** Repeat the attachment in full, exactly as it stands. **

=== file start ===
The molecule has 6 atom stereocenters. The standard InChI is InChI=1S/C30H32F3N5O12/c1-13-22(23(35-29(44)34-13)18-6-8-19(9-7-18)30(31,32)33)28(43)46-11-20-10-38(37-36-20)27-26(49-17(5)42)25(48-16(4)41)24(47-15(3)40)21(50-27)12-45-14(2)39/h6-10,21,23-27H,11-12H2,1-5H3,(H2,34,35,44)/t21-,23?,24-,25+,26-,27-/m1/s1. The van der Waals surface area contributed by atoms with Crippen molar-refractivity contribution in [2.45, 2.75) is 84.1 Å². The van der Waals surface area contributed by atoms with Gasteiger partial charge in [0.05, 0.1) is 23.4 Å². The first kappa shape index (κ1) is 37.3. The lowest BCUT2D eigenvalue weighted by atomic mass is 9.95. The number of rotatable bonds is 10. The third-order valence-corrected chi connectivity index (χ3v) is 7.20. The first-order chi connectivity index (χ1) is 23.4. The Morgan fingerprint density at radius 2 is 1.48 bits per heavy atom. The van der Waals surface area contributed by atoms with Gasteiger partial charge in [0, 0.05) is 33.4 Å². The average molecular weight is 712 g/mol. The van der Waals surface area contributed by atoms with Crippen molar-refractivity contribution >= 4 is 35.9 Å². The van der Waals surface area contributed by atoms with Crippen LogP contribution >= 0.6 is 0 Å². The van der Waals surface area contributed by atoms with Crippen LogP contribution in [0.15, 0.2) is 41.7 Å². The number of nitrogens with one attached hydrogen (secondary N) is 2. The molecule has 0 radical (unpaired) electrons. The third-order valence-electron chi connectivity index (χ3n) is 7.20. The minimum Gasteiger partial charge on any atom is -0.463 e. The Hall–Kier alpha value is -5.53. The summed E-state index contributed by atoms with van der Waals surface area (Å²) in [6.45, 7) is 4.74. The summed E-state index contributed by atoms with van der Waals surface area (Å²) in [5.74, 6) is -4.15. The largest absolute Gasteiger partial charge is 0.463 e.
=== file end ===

The molecule has 6 atom stereocenters. The standard InChI is InChI=1S/C30H32F3N5O12/c1-13-22(23(35-29(44)34-13)18-6-8-19(9-7-18)30(31,32)33)28(43)46-11-20-10-38(37-36-20)27-26(49-17(5)42)25(48-16(4)41)24(47-15(3)40)21(50-27)12-45-14(2)39/h6-10,21,23-27H,11-12H2,1-5H3,(H2,34,35,44)/t21-,23?,24-,25+,26-,27-/m1/s1. The van der Waals surface area contributed by atoms with Crippen molar-refractivity contribution in [2.45, 2.75) is 84.1 Å². The van der Waals surface area contributed by atoms with Gasteiger partial charge in [0.05, 0.1) is 23.4 Å². The first kappa shape index (κ1) is 37.3. The lowest BCUT2D eigenvalue weighted by atomic mass is 9.95. The number of rotatable bonds is 10. The third-order valence-corrected chi connectivity index (χ3v) is 7.20. The first-order chi connectivity index (χ1) is 23.4. The Morgan fingerprint density at radius 2 is 1.48 bits per heavy atom. The van der Waals surface area contributed by atoms with Gasteiger partial charge in [0, 0.05) is 33.4 Å². The average molecular weight is 712 g/mol. The van der Waals surface area contributed by atoms with Crippen molar-refractivity contribution >= 4 is 35.9 Å². The van der Waals surface area contributed by atoms with Crippen LogP contribution >= 0.6 is 0 Å². The van der Waals surface area contributed by atoms with Crippen LogP contribution in [0.15, 0.2) is 41.7 Å². The number of nitrogens with one attached hydrogen (secondary N) is 2. The molecule has 0 radical (unpaired) electrons. The third-order valence-electron chi connectivity index (χ3n) is 7.20. The minimum Gasteiger partial charge on any atom is -0.463 e. The Hall–Kier alpha value is -5.53. The summed E-state index contributed by atoms with van der Waals surface area (Å²) in [6.45, 7) is 4.74. The summed E-state index contributed by atoms with van der Waals surface area (Å²) in [5.74, 6) is -4.15. The largest absolute Gasteiger partial charge is 0.463 e.